Greece intends to resolve Macedonia name dispute this year, the foreign minister Nikos Kotzias told the press after a meeting of Greece’s inner cabinet on January 4.
The decades-old dispute over the name Macedonia is a painful aspect of the relationships between Greece and the neighbouring state Former Yugoslav Republic of Macedonia (FYROM). Since the moment of the Socialist Federal Republic of Yugoslavia’s collapse in the early nineties, the name Macedonia was claimed by both the Balkan country and a northern province of Greece.
“I think 2018 will be the year when foreign-policy issues that have been stuck in the mud for decades will be resolved,”
Greece top diplomat said during his press conference on January 4 and added that his government will contribute to the well-being of all the Balkans.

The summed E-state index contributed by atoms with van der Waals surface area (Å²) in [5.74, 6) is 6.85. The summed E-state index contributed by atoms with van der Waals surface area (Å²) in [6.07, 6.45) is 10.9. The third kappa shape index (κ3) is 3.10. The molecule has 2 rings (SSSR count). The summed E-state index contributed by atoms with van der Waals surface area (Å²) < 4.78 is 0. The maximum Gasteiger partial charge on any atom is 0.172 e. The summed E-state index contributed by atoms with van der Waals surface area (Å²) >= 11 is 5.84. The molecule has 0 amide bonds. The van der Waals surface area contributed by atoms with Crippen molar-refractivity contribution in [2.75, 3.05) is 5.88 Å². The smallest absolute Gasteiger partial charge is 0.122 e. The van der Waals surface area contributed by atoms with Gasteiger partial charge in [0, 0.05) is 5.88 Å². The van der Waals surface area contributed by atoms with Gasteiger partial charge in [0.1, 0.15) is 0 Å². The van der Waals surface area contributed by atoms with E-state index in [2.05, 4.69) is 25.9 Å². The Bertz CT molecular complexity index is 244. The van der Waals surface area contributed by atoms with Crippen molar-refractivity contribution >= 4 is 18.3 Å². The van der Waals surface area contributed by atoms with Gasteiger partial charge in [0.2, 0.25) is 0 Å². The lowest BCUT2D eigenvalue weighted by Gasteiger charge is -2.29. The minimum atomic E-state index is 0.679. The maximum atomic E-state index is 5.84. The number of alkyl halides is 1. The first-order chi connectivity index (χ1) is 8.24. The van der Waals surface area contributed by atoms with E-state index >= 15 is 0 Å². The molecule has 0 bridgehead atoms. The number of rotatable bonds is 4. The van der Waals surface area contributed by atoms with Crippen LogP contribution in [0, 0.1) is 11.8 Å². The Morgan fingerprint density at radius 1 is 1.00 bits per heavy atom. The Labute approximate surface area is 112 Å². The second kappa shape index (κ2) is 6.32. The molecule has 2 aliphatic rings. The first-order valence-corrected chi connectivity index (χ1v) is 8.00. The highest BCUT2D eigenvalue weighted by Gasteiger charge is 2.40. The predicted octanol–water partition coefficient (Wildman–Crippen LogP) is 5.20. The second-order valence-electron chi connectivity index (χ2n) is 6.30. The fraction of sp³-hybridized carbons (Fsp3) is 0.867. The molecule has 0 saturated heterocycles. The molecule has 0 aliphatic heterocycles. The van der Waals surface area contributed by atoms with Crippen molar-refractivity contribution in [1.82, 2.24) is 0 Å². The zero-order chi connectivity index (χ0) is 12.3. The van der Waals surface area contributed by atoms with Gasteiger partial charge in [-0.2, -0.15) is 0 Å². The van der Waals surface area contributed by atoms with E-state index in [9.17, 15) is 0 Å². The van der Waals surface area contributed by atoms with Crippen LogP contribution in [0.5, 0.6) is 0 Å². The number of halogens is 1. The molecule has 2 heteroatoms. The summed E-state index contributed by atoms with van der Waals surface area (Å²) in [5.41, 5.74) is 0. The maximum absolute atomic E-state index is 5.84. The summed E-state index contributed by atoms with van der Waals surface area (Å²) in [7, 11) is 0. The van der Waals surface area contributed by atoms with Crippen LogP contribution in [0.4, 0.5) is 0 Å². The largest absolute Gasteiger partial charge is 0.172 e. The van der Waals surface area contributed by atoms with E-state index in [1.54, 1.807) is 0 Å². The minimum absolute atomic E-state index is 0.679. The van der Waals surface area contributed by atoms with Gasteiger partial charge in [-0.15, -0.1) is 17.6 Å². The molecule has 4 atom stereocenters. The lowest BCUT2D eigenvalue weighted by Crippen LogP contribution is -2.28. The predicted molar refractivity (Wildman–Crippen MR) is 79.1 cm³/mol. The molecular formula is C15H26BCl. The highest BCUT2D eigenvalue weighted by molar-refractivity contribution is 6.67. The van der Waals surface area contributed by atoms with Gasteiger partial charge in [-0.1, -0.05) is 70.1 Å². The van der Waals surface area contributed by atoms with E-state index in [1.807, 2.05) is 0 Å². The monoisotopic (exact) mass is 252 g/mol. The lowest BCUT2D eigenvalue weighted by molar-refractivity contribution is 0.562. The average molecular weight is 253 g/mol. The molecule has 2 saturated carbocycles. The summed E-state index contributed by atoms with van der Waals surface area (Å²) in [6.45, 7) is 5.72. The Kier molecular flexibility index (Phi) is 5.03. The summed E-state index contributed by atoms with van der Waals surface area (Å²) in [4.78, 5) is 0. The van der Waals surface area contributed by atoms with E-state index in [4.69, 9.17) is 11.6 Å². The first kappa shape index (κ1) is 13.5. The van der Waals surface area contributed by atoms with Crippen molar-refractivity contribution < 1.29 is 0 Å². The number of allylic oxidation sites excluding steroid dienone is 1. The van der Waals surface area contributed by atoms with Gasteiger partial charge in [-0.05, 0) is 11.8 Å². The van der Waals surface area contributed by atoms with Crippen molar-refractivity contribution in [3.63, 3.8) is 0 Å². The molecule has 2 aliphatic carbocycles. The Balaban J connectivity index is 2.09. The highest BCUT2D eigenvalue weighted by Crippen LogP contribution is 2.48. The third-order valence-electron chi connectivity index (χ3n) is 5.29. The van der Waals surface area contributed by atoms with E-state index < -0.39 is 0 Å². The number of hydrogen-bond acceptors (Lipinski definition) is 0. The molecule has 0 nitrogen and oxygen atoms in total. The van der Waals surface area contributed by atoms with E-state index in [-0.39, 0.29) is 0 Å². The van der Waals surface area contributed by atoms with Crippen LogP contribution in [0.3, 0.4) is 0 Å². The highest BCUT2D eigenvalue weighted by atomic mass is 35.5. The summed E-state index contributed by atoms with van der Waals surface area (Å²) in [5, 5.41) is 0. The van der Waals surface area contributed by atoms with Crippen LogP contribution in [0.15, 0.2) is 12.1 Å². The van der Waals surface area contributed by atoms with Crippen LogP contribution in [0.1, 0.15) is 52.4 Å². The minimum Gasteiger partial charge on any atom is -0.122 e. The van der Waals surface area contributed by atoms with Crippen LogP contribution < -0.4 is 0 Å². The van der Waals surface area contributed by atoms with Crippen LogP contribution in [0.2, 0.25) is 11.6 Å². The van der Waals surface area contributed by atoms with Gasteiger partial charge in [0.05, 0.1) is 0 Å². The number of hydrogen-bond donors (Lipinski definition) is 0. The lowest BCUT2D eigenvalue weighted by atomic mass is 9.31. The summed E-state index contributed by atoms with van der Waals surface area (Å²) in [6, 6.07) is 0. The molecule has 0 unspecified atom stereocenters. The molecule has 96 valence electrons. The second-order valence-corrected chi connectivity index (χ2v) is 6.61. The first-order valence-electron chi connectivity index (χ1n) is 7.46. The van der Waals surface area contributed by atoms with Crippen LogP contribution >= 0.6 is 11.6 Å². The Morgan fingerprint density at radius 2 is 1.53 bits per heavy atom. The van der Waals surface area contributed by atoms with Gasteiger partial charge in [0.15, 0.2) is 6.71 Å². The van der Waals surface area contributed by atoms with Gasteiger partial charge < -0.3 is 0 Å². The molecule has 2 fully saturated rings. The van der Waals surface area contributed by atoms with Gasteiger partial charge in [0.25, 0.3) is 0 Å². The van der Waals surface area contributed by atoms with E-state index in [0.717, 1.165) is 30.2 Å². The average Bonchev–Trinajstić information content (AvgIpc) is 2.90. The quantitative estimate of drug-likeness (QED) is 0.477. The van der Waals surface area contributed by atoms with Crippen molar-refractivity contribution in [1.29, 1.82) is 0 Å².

The dispute over Macedonia name should be resolved in 2018
The dispute between Greece, which has the northern territory Macedonia, and the neighbouring state FYROM can be resolved if both governments show the responsibility and good political will. The dispute has for years posed an obstacle for Macedonia’s attempts to join the European Union and NATO.
The Greek and Macedonian prime ministers, Alexis Tsipras and Zoran Zaev, discussed the issue over the phone on January 2. Zaev also visited Thessaloniki, in Greek Macedonia, on December 30 and privately met with the city’s mayor. NATO is due to reopen debate on inviting Macedonia to join in June, after Greece vetoed its bid in 2008.
Athens for years has blocked Macedonia’s bids to join both the EU and the Western military alliance, contending that the name Macedonia implies a territorial claim over Greece’s own northerly region of that name. Athens also contends that by claiming the name, Macedonia is appropriating a part of Greece’s ancient history.
Athens has only agreed to calling the Balkan country the “Former Yugoslav Republic of Macedonia” in international venues, as an interim measure until the dispute is resolved. “